H.O.P.E.: Finding meaning, value and purpose

By Deborah Train

Dr. Ken Hamilton, founder of H.O.P.E. (Healing of Persons Exceptional) Groups, was fascinated by health and healing from the time he was a young Maine boy. His experiences set him on a course of self inquiry and investigation that led him to study medicine at McGill University in Montreal in 1956.

It was there that he was taught the seriousness of how to advise and support patients physically, as a surgeon. And equally – if not more importantly, he gained valuable insight into how his willingness to listen to his patients’ stories resulted in positive effects on their recoveries.

In 1975, Hamilton was introduced to the teachings of Earl Nightingale and the principle that everyone is born with a “worthy ideal.”
Nightingale’s lifetime of teaching how to acquire success taught him that health and well-being were related to the inner-core passion of a person, often buried beneath childhood trauma, cultural expectations and other unfortunate circumstances of life.

He believed that to remember these passions and to align with an individual’s core values – no matter how deeply buried beneath circumstance – is the key to health and success. After years of sharing the wisdom of Nightingale’s insights with his patients, Hamilton was introduced to the Rev. Barry Wood, M.D. A psychiatrist from Portland, Wood was active in 12-step recovery and introduced Hamilton to that style of group work.

During Hamilton’s apprenticeship with Wood, Wood was diagnosed with cancer. At the same time, Bernie Siegel’s book “Love, Medicine, & Miracles” came out, detailing his Exceptional Cancer Patients support groups. Hamilton attended Siegel’s workshops and others. Insights gained from these workshops as well as from other mentors and teachers led Hamilton to start groups for his own cancer patients.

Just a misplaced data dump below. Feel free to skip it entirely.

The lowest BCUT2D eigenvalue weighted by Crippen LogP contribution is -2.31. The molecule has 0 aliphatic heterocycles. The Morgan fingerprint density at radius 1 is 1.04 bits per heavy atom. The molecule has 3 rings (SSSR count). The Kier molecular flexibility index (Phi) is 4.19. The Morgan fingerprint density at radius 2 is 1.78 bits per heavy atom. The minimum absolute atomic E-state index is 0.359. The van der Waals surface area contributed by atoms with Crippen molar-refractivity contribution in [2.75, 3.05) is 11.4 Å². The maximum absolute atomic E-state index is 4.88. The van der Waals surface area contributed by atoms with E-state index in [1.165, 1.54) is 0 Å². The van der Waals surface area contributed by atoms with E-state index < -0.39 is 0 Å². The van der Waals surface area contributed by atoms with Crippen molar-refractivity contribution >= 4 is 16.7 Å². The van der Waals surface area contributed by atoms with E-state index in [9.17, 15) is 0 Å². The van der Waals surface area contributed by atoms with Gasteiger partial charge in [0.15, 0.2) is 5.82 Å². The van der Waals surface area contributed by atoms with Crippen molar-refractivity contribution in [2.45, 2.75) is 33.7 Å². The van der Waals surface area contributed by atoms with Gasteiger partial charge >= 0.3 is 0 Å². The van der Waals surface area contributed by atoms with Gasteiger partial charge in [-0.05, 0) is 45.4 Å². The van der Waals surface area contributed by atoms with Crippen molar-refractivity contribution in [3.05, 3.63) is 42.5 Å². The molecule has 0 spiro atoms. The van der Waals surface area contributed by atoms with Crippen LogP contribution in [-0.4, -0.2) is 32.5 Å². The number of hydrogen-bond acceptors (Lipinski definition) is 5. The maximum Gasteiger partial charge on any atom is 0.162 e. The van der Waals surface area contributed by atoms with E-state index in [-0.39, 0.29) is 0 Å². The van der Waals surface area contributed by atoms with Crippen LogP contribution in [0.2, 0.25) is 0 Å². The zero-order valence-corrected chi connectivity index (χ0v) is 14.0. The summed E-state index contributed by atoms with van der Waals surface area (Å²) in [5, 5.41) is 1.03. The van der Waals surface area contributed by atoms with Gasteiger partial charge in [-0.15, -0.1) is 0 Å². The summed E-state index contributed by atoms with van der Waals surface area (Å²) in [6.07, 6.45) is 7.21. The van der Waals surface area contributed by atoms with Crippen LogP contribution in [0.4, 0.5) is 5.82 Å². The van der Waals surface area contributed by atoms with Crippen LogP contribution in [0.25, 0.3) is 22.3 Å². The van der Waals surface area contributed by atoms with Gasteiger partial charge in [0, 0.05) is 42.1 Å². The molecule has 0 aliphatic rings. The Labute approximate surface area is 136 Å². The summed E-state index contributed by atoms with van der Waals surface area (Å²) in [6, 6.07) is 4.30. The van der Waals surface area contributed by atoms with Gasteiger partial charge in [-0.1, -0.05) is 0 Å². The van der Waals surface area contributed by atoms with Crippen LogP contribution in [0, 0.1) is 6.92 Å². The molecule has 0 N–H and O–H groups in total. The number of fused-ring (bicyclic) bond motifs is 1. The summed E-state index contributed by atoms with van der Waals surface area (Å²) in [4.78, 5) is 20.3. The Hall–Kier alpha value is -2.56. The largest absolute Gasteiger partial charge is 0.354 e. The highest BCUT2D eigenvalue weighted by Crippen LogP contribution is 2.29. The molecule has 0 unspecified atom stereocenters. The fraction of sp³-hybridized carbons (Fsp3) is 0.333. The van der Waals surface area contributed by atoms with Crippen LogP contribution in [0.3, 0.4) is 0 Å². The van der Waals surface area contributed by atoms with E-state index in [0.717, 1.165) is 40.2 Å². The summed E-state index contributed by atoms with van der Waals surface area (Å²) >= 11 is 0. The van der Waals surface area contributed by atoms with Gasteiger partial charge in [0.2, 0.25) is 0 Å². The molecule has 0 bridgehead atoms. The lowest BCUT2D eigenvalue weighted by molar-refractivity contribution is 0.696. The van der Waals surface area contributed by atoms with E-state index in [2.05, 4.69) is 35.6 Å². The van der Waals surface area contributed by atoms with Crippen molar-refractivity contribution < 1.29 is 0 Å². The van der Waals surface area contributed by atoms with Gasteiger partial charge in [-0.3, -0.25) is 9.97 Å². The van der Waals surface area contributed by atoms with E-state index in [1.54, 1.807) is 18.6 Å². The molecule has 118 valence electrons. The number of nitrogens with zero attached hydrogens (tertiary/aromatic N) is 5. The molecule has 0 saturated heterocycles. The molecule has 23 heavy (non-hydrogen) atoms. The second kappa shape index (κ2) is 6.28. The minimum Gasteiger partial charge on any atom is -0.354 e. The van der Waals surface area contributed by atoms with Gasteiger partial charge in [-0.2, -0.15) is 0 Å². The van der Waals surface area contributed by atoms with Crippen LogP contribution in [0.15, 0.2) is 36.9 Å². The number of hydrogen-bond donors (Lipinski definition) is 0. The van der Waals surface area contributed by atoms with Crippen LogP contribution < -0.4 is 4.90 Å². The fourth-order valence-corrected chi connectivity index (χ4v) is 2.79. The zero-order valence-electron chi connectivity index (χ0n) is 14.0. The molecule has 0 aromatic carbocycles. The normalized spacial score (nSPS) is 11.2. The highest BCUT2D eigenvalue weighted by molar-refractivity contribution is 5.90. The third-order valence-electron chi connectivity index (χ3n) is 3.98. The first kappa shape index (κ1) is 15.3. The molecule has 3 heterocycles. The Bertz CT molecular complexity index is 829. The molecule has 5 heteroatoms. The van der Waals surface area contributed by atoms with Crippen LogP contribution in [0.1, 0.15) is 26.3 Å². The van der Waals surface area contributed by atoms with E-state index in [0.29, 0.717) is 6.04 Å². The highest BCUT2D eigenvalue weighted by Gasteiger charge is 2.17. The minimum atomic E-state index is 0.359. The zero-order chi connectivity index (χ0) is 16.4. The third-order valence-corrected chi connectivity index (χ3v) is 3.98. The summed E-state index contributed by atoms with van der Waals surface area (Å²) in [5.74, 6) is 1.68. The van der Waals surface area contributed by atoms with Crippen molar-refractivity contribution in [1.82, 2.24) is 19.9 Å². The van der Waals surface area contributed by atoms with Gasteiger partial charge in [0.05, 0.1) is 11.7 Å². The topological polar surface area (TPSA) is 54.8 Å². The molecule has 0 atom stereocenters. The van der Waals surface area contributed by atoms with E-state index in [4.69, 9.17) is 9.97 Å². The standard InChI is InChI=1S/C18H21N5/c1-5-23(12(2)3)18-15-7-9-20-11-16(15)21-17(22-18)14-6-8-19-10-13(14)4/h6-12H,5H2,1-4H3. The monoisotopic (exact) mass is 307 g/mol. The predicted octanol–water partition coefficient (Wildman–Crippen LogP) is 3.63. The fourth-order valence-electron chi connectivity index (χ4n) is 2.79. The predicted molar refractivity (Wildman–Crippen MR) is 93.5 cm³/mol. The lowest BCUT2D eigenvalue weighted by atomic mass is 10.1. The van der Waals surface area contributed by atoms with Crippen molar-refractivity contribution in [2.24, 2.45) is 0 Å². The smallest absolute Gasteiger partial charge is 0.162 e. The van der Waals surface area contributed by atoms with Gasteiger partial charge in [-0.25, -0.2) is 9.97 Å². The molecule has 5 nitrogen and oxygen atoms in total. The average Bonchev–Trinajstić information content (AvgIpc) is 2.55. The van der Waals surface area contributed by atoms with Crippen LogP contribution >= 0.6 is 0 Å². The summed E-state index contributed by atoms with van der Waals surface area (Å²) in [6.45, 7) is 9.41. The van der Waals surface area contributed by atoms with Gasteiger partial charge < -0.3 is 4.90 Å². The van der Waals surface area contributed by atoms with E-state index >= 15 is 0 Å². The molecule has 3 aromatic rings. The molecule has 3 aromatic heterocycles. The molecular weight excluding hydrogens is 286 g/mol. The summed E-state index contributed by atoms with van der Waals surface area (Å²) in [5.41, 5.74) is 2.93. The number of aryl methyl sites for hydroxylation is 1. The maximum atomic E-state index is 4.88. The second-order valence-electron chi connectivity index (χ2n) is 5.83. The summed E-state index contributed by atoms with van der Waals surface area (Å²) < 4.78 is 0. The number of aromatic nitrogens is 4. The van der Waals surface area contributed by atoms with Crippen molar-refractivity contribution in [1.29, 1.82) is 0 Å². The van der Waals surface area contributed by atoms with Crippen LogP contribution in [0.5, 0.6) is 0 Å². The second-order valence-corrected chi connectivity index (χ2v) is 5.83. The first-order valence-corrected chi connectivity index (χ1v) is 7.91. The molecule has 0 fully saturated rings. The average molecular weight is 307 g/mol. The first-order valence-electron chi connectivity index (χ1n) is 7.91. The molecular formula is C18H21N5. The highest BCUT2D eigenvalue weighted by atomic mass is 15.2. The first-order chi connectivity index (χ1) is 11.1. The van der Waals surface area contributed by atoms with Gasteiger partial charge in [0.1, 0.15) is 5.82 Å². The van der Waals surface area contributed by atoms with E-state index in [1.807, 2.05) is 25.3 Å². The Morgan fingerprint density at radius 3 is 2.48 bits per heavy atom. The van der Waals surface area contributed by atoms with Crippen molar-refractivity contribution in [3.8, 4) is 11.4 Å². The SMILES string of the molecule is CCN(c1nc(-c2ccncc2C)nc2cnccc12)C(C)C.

He went on to form the first H.O.P.E. Group with five cancer patients in 1987, ultimately opening up the groups to all who suffer from disease, whether it be physical, mental or emotional.

H.O.P.E.’s premise is that we all have the capacity to heal within ourselves – that healing is the integration and balance of body, mind, emotion and spirit. The spiritually based philosophy of H.O.P.E. asks participants to focus on four key questions:

1. Who am I?
2. Where do I come from?
3. What am I doing here?
4. Where am I going?

“H.O.P.E. encourages an intimate connection with self and the individual’s own unique expression of values inherent in well-being. They build the organization and structure around certain words, images, and concepts that join the members in a set of values,” explains a 2019 H.O.P.E. booklet.

The philosophy is that a person is not broken, in need of ‘fixing,’ but rather suffering from disease and the injury of painful experiences. H.O.P.E. contends that wellness comes with the discovery of peace of mind, meaning, value and purpose in life.

For more information, including about attending H.O.P.E. Group meeting, visit www.hopehealing. org. Or call H.O.P.E. senior guides Ken Hamilton (207-890-3673) or Liz Holder (727-420-2964).

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